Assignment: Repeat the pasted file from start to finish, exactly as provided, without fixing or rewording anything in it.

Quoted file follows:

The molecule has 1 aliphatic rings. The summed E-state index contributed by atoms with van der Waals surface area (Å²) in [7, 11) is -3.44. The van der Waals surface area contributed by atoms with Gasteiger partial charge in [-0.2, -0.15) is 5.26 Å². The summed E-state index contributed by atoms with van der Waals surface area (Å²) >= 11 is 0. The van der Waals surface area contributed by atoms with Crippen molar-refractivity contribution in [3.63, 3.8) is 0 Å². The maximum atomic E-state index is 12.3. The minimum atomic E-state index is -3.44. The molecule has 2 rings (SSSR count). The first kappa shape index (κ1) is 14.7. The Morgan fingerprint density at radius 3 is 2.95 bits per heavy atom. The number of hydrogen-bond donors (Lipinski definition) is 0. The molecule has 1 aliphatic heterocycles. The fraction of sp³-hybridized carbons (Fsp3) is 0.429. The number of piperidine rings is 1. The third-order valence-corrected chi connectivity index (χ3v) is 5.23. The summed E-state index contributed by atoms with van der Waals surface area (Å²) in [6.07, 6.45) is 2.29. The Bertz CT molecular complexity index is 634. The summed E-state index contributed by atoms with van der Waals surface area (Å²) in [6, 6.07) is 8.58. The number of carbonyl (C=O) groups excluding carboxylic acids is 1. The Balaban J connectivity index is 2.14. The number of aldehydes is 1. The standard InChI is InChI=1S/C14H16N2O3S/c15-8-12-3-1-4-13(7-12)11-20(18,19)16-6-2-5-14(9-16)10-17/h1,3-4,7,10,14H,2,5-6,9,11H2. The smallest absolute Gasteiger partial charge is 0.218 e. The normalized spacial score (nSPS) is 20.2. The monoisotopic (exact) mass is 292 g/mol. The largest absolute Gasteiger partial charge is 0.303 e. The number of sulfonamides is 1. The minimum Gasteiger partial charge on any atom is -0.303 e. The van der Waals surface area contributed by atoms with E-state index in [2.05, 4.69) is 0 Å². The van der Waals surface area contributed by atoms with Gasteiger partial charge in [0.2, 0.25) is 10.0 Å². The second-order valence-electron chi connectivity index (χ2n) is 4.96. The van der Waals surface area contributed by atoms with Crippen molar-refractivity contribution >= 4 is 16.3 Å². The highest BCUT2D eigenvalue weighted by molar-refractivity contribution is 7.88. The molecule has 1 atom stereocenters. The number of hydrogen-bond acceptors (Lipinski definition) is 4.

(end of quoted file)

The molecule has 1 aliphatic rings. The summed E-state index contributed by atoms with van der Waals surface area (Å²) in [7, 11) is -3.44. The van der Waals surface area contributed by atoms with Gasteiger partial charge in [-0.2, -0.15) is 5.26 Å². The summed E-state index contributed by atoms with van der Waals surface area (Å²) >= 11 is 0. The van der Waals surface area contributed by atoms with Crippen molar-refractivity contribution in [3.63, 3.8) is 0 Å². The maximum atomic E-state index is 12.3. The minimum atomic E-state index is -3.44. The molecule has 2 rings (SSSR count). The first kappa shape index (κ1) is 14.7. The Morgan fingerprint density at radius 3 is 2.95 bits per heavy atom. The number of hydrogen-bond donors (Lipinski definition) is 0. The molecule has 1 aliphatic heterocycles. The fraction of sp³-hybridized carbons (Fsp3) is 0.429. The number of piperidine rings is 1. The third-order valence-corrected chi connectivity index (χ3v) is 5.23. The summed E-state index contributed by atoms with van der Waals surface area (Å²) in [6.07, 6.45) is 2.29. The Bertz CT molecular complexity index is 634. The summed E-state index contributed by atoms with van der Waals surface area (Å²) in [6, 6.07) is 8.58. The number of carbonyl (C=O) groups excluding carboxylic acids is 1. The Balaban J connectivity index is 2.14. The number of aldehydes is 1. The standard InChI is InChI=1S/C14H16N2O3S/c15-8-12-3-1-4-13(7-12)11-20(18,19)16-6-2-5-14(9-16)10-17/h1,3-4,7,10,14H,2,5-6,9,11H2. The smallest absolute Gasteiger partial charge is 0.218 e. The normalized spacial score (nSPS) is 20.2. The monoisotopic (exact) mass is 292 g/mol. The largest absolute Gasteiger partial charge is 0.303 e. The number of sulfonamides is 1. The minimum Gasteiger partial charge on any atom is -0.303 e. The van der Waals surface area contributed by atoms with E-state index in [2.05, 4.69) is 0 Å². The van der Waals surface area contributed by atoms with Gasteiger partial charge in [0.2, 0.25) is 10.0 Å². The second-order valence-electron chi connectivity index (χ2n) is 4.96. The van der Waals surface area contributed by atoms with Crippen molar-refractivity contribution >= 4 is 16.3 Å². The highest BCUT2D eigenvalue weighted by molar-refractivity contribution is 7.88. The molecule has 1 atom stereocenters. The number of hydrogen-bond acceptors (Lipinski definition) is 4.